• pdad13

          Two very different kinds of bikes. The ZX-14 and Hayabusa are hypersports–comparitively big, heavy bikes with lots of power, but not real racetrack handling. The Panigale, ZX-10R and the RX are superbikes, which are the basis for production-based roadracers. They’re much lighter, sharper handling and have better power to weight ratios.

          You also can’t compare bikes on engine displacement alone. The EBR and Duc are twin cylinder bikes. The ZX-10R and most other superbikes are four cylinder bikes, which can rev higher and make more power per displacement than twins. So, a 1200cc twin is considered roughly equal to a 1000cc four. Each has strengths and weaknesses and represent different engineering approaches to building the “best” superbike.

          • http://RideApart.com/ Wes Siler

            Despite the marketing, the ZX-14 and Hayabusa are sport tourers. Performance is compromised in the name of comfort and practicality.

            Bikes like the EBR 1190RX are superbikes, they maximize performance at the expense of all other parameters.

      • Ryan Deckard

        It is way faster than a ZX10-R, smoked 2 zx10s, an r1 and a gsx1000 last week on my 1190RX

  • John

    I sincerly hope they come out with more variety. I’d love to support them, but I can’t afford car prices for a motorcycle. Nor do I want a sport bike.

    • Piglet2010

      They may well come out with a less expensive line of bikes, but they will also likely be built by Hero in India. Of course, EBR is planning on selling some Hero models in the US.

  • kentaro


    • http://RideApart.com/ Wes Siler

      I’d write nothing but EBR articles if I could, believe me.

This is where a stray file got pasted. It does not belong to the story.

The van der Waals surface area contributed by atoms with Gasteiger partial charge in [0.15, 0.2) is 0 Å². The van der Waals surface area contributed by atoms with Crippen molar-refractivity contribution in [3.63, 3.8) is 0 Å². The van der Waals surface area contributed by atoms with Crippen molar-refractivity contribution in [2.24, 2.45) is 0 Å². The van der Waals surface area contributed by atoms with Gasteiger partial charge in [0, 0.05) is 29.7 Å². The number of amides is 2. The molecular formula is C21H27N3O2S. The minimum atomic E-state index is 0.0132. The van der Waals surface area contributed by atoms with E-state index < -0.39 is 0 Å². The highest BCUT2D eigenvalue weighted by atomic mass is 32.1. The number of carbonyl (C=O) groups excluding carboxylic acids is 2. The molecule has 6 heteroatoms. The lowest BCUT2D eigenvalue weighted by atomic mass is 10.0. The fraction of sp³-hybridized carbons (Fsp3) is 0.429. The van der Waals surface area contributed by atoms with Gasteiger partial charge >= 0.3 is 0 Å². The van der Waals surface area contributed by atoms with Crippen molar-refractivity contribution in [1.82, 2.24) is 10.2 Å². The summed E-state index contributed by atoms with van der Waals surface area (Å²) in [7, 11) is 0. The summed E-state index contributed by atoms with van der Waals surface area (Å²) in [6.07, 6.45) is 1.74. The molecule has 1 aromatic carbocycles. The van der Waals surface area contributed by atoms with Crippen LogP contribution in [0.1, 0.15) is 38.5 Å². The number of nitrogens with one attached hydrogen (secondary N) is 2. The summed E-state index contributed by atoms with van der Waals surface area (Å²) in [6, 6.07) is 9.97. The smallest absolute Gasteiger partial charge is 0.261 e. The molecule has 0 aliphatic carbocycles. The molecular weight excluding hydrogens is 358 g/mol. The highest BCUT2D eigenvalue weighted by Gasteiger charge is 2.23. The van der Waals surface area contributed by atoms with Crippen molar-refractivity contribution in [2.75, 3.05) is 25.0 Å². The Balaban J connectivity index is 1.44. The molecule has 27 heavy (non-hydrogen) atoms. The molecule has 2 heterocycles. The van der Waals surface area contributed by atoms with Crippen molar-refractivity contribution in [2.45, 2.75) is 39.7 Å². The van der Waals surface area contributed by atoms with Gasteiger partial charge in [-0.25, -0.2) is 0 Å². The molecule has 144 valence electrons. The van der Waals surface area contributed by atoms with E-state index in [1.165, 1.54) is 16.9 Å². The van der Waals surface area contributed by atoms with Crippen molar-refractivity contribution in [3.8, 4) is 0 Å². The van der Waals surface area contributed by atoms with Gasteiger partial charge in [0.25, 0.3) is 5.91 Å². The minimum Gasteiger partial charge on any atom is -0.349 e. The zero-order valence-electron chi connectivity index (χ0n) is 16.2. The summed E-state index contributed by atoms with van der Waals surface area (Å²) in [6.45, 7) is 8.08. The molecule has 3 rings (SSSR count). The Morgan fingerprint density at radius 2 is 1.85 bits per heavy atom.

• Piglet2010

        I’ve heard from people that live in East Troy that he is a nice guy.

        • Ryan Deckard

          Erik is a great guy. We rode up from Indy to Chicago to the Craftsman Experience a couple years ago in 40 degree rain to check out the first public showing of the 1190RS. After the show, Erik stood around and talked to us about EBR, the 1190RS, buells, etc, and then he went out in the cold rain to sign our bikes.

          Pretty epic individual. His spirit is contageous.

  • http://garrett-nelson.tumblr.com/ Garrett Nelson

    The great Euro v. Japanese v. American sport bike debate continues on. Yes Japanese bikes “perform really well” and “are reasonable priced.” The more expensive European and now American bikes aren’t that much “faster” and “cost more.”

    In my opinion they cost more because they give a better rider experience. Better controls and levers, better components, less compromises on the sport riding experience. The Japanese bikes are way more conservative and are compromised in their rider experience by that. The Euro bikes, and I imagine the new EBR 1190RX will be more dedicated to their sport riding design brief. To me it’s worth spending extra money on a less compromised motorcycle.

  • James Battaglia

    Not to nit pick (since I’m super impressed with Erik’s bikes) but I would have asked about the toy-like decals and very odd radiator fan placement. It’s like a perfectly formed boob with a decade-behind sticker and large mole on the side.

  • BigRooster69

    So impressed with this bike and very excited for the next bike to come out. If the pending SX ends up being anything close to a revival of the old Lightning or CR (only way better), and comes in under $20K; I’ll be in line with the cash!

  • Michael

    when do you guys get to test one? Any other details on accessories like a race kit, full track version, etc?

  • MeatyBeard

    Wait, this bike had a designer? Well, it almost looks ok.